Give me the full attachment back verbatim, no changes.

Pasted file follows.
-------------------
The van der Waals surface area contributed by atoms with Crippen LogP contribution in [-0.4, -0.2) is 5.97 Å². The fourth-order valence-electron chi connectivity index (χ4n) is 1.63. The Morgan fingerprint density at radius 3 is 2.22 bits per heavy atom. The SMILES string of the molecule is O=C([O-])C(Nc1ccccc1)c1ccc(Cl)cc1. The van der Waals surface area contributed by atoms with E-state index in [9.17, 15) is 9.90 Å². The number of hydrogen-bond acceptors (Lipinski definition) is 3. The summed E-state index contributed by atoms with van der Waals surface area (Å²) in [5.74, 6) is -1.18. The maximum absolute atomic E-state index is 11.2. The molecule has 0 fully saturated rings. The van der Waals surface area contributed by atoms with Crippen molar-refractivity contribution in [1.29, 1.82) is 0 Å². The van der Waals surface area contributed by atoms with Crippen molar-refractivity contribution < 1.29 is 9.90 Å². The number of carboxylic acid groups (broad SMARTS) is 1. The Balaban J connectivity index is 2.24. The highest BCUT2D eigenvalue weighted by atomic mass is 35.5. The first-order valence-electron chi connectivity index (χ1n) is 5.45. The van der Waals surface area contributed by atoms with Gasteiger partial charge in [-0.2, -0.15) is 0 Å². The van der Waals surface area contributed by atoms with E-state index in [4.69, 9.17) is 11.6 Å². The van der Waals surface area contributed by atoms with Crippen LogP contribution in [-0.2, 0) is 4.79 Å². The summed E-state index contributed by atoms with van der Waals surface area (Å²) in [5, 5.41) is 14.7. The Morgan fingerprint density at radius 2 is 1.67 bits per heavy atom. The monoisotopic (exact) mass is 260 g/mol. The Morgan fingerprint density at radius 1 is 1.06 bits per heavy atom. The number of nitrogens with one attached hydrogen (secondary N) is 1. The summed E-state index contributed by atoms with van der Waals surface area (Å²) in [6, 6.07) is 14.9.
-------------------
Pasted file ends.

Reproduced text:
The van der Waals surface area contributed by atoms with Crippen LogP contribution in [-0.4, -0.2) is 5.97 Å². The fourth-order valence-electron chi connectivity index (χ4n) is 1.63. The Morgan fingerprint density at radius 3 is 2.22 bits per heavy atom. The SMILES string of the molecule is O=C([O-])C(Nc1ccccc1)c1ccc(Cl)cc1. The van der Waals surface area contributed by atoms with E-state index in [9.17, 15) is 9.90 Å². The number of hydrogen-bond acceptors (Lipinski definition) is 3. The summed E-state index contributed by atoms with van der Waals surface area (Å²) in [5.74, 6) is -1.18. The maximum absolute atomic E-state index is 11.2. The molecule has 0 fully saturated rings. The van der Waals surface area contributed by atoms with Crippen molar-refractivity contribution in [1.29, 1.82) is 0 Å². The van der Waals surface area contributed by atoms with Crippen molar-refractivity contribution < 1.29 is 9.90 Å². The number of carboxylic acid groups (broad SMARTS) is 1. The Balaban J connectivity index is 2.24. The highest BCUT2D eigenvalue weighted by atomic mass is 35.5. The first-order valence-electron chi connectivity index (χ1n) is 5.45. The van der Waals surface area contributed by atoms with Gasteiger partial charge in [-0.2, -0.15) is 0 Å². The van der Waals surface area contributed by atoms with E-state index in [4.69, 9.17) is 11.6 Å². The van der Waals surface area contributed by atoms with Crippen LogP contribution in [-0.2, 0) is 4.79 Å². The summed E-state index contributed by atoms with van der Waals surface area (Å²) in [5, 5.41) is 14.7. The Morgan fingerprint density at radius 2 is 1.67 bits per heavy atom. The monoisotopic (exact) mass is 260 g/mol. The Morgan fingerprint density at radius 1 is 1.06 bits per heavy atom. The number of nitrogens with one attached hydrogen (secondary N) is 1. The summed E-state index contributed by atoms with van der Waals surface area (Å²) in [6, 6.07) is 14.9.